Mesdames et Messieurs, bonsoir,
Cette conférence de presse est peut-être la dernière que je tiendrai à Genève, après dix années passées au poste de Secrétaire général de l’Organisation des Nations Unies.
Merci de votre intérêt et de votre mobilisation pendant cette période.
J’ai fait, en tant que Secrétaire général, plus de 40 déplacements en Suisse.
Ladies and gentlemen,
As Secretary-General, I have visited Switzerland more times than any other country in the world.
This Palais des Nations is my second home. I thank Switzerland for generously supporting our Strategic Heritage Plan, which is securing these premises for future generations.
Geneva is the UN’s starting point to lead the world’s response to humanitarian suffering, human rights abuses, pandemics, labour problems and more.
Geneva also generously hosts important mediation processes.
Many of you have been closely following the Syrian talks. Thank you for keeping the spotlight on this catastrophic crisis.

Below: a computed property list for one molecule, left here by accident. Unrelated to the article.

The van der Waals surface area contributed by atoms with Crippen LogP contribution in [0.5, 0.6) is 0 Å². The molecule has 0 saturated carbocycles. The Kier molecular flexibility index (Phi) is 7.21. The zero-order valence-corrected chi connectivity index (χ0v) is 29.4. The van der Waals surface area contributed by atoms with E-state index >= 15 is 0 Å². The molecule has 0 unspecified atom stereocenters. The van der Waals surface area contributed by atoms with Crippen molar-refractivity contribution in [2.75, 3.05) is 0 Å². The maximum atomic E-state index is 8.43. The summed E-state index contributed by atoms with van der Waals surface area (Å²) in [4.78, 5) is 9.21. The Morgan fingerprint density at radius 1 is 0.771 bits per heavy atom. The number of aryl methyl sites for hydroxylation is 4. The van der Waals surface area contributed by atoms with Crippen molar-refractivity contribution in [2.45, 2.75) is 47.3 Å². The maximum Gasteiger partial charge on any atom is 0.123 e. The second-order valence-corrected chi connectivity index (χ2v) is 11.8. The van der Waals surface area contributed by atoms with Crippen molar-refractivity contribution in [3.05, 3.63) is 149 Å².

My Special Envoy, Staffan de Mistura, has been doing everything possible to impress on the parties – and influential countries – that there can be no military solution.
We are out of words to express our outrage at the carnage, especially in Aleppo. The brutality is unrelenting. I strongly condemn the deliberate campaign against civilians and health workers and humanitarian personnel trying to save them. The parties have first obligation, countries with influence are also responsible for ending the attacks.
All must act for the thirteen and a half million Syrians who desperately need help – and for stability in the region and our world.
I told the UN High Commissioner for Refugees Executive Committee this morning that wilful and blatant disregard of international humanitarian law is creating large-scale suffering and long-term damage. This must be met with a forceful, global response.
In Yemen, the humanitarian situation is alarming. Four out of five Yemenis need assistance to survive – more than 21 million people.
All parties must cease all military activities. Targeting civilian areas is a violation of international humanitarian law.
Tens of thousands of people are living in famine conditions in Borno and Yobe states. Nearly a quarter of a million children suffer severe acute malnutrition in Borno state alone and 4.5 million people face acute food insecurity across the four affected states.